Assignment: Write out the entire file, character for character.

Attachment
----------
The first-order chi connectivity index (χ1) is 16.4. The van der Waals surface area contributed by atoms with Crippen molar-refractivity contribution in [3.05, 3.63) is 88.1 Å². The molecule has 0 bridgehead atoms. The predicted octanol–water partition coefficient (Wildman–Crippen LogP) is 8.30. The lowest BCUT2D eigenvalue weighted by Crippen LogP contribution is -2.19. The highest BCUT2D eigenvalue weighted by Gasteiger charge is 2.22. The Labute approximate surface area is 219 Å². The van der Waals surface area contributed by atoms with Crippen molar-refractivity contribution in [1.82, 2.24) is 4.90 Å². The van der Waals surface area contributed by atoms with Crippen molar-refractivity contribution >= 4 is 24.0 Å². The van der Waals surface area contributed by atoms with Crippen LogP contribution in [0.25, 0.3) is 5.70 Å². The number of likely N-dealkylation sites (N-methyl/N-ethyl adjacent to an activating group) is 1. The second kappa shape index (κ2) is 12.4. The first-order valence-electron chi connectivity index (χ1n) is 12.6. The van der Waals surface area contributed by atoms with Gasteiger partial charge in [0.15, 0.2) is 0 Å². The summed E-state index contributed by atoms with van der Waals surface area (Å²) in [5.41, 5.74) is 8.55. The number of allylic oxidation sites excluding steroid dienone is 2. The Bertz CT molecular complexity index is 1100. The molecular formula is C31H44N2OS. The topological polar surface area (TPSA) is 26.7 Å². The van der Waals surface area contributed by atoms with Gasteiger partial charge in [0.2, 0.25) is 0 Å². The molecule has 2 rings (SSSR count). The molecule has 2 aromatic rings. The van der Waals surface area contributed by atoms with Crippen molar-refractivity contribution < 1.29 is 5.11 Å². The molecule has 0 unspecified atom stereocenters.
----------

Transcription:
The first-order chi connectivity index (χ1) is 16.4. The van der Waals surface area contributed by atoms with Crippen molar-refractivity contribution in [3.05, 3.63) is 88.1 Å². The molecule has 0 bridgehead atoms. The predicted octanol–water partition coefficient (Wildman–Crippen LogP) is 8.30. The lowest BCUT2D eigenvalue weighted by Crippen LogP contribution is -2.19. The highest BCUT2D eigenvalue weighted by Gasteiger charge is 2.22. The Labute approximate surface area is 219 Å². The van der Waals surface area contributed by atoms with Crippen molar-refractivity contribution in [1.82, 2.24) is 4.90 Å². The van der Waals surface area contributed by atoms with Crippen molar-refractivity contribution >= 4 is 24.0 Å². The van der Waals surface area contributed by atoms with Crippen LogP contribution in [0.25, 0.3) is 5.70 Å². The number of likely N-dealkylation sites (N-methyl/N-ethyl adjacent to an activating group) is 1. The second kappa shape index (κ2) is 12.4. The first-order valence-electron chi connectivity index (χ1n) is 12.6. The van der Waals surface area contributed by atoms with Gasteiger partial charge in [0.15, 0.2) is 0 Å². The summed E-state index contributed by atoms with van der Waals surface area (Å²) in [5.41, 5.74) is 8.55. The number of allylic oxidation sites excluding steroid dienone is 2. The Bertz CT molecular complexity index is 1100. The molecular formula is C31H44N2OS. The topological polar surface area (TPSA) is 26.7 Å². The van der Waals surface area contributed by atoms with Gasteiger partial charge in [0.2, 0.25) is 0 Å². The molecule has 2 rings (SSSR count). The molecule has 2 aromatic rings. The van der Waals surface area contributed by atoms with Crippen molar-refractivity contribution < 1.29 is 5.11 Å². The molecule has 0 unspecified atom stereocenters.